Study: What has been your own experience with the truth in Matthew 6:24? How are the three things mentioned in 1 John 2:15-17 manifested in our world today? Why is the danger they present sometimes more subtle than we realize?

Apply: Read 2 Peter 3:10-14. How should what he says here impact how we live, including what we do with our resources?

Share: Your friend says, keeping up appearances and keeping up with the Jones’ is what creates all the stress and hard times in our lives? Do you agree with your friend? Why or why not?

Read in Class: Revelation 13:11-17. Discuss the main idea of this passage.

Study: How do financial matters fit in with the end-time persecution?

Apply: If you had to break the Sabbath in order to work and earn money for your family to eat would you? Why or why not? Or if you only had enough money to return tithe or feed your family which would you do and why? See Does God Still Expect us to Give During Tough Times?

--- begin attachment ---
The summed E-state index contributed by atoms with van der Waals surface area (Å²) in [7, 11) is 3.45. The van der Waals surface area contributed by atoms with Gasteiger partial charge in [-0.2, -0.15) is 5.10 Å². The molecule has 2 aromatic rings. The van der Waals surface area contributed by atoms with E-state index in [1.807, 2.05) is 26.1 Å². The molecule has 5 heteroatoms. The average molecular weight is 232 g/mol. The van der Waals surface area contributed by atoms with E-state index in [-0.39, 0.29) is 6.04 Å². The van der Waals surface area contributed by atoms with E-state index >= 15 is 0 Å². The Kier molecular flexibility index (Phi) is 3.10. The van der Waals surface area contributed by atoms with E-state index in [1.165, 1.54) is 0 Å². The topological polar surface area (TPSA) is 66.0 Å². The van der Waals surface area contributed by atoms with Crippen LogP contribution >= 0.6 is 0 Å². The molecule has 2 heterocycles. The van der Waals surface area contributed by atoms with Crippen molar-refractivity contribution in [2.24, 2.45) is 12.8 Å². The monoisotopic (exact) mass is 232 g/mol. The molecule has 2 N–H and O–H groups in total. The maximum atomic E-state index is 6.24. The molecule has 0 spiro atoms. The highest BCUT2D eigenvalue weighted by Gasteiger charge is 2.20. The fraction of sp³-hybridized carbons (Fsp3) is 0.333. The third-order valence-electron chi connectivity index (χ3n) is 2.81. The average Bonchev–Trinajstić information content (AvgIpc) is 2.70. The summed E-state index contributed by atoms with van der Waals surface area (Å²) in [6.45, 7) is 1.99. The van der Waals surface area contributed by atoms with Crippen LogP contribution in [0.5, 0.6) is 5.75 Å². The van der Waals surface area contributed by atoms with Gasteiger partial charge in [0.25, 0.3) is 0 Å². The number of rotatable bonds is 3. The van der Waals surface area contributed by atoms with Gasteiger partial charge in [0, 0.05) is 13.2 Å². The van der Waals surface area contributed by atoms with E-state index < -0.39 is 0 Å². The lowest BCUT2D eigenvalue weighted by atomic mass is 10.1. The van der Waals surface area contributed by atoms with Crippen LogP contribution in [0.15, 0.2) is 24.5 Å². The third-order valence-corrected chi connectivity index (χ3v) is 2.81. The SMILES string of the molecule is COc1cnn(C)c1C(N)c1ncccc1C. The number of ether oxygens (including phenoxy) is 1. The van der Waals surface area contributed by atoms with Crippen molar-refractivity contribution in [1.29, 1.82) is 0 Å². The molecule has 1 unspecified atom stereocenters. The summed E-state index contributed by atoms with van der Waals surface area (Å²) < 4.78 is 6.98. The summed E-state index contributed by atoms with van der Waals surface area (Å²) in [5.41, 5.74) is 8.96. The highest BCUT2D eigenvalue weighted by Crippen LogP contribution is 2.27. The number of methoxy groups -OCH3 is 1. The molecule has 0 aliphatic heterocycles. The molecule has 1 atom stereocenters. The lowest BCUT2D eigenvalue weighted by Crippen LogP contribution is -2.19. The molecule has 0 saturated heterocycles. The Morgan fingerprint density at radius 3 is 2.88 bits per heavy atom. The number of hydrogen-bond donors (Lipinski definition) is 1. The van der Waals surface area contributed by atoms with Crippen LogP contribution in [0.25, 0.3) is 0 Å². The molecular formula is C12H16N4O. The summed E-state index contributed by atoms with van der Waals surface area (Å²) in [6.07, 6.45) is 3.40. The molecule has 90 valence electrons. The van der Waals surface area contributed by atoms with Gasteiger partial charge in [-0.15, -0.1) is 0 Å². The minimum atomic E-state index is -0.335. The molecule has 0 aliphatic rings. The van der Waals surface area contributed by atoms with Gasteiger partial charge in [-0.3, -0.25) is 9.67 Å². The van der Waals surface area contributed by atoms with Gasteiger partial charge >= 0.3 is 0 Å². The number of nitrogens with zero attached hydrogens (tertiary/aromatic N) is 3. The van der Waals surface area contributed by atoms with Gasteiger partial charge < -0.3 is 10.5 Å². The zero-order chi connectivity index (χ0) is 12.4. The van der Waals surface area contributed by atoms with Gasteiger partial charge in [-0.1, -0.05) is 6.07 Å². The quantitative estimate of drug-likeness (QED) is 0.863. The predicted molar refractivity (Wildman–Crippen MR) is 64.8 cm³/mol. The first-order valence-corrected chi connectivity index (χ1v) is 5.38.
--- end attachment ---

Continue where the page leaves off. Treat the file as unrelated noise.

Share: Do you know someone going through a tough time right now? How are you going to encourage them this week?

Does God Still Expect us to Give When we are Going Through Tough Times?

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While Israel was experiencing a spiritual drought due to their Baal worship, God allowed a literal drought to fall upon the land as well. This drought affected everyone, including God’s prophet, Elijah. 

The ravens brought him bread and meat in the morning, and bread and meat in the evening; and he drank from the brook. And it happened after a while that the brook dried up, because there had been no rain in the land. Then the word of the LORD came to him, saying, “Arise, go to Zarephath, which belongs to Sidon, and dwell there. See, I have commanded a widow there to provide for you.” 1 Kings 17:6-9 NKJV